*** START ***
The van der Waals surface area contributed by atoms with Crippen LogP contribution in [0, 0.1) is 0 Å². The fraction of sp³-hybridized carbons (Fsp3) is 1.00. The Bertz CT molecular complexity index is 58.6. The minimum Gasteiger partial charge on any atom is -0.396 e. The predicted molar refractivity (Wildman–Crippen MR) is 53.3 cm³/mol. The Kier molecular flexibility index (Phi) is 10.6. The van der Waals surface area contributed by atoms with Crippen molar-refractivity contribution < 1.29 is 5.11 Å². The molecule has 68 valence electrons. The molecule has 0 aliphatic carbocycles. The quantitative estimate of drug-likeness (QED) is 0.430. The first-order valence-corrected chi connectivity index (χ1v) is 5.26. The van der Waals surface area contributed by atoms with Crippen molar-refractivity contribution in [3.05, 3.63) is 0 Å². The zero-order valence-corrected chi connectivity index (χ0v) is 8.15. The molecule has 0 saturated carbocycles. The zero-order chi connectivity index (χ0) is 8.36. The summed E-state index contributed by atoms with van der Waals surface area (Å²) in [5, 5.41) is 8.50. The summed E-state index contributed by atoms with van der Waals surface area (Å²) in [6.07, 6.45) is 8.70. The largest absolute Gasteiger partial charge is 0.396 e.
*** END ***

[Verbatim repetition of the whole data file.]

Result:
The van der Waals surface area contributed by atoms with Crippen LogP contribution in [0, 0.1) is 0 Å². The fraction of sp³-hybridized carbons (Fsp3) is 1.00. The Bertz CT molecular complexity index is 58.6. The minimum Gasteiger partial charge on any atom is -0.396 e. The predicted molar refractivity (Wildman–Crippen MR) is 53.3 cm³/mol. The Kier molecular flexibility index (Phi) is 10.6. The van der Waals surface area contributed by atoms with Crippen molar-refractivity contribution < 1.29 is 5.11 Å². The molecule has 68 valence electrons. The molecule has 0 aliphatic carbocycles. The quantitative estimate of drug-likeness (QED) is 0.430. The first-order valence-corrected chi connectivity index (χ1v) is 5.26. The van der Waals surface area contributed by atoms with Crippen molar-refractivity contribution in [3.05, 3.63) is 0 Å². The zero-order valence-corrected chi connectivity index (χ0v) is 8.15. The molecule has 0 saturated carbocycles. The zero-order chi connectivity index (χ0) is 8.36. The summed E-state index contributed by atoms with van der Waals surface area (Å²) in [5, 5.41) is 8.50. The summed E-state index contributed by atoms with van der Waals surface area (Å²) in [6.07, 6.45) is 8.70. The largest absolute Gasteiger partial charge is 0.396 e.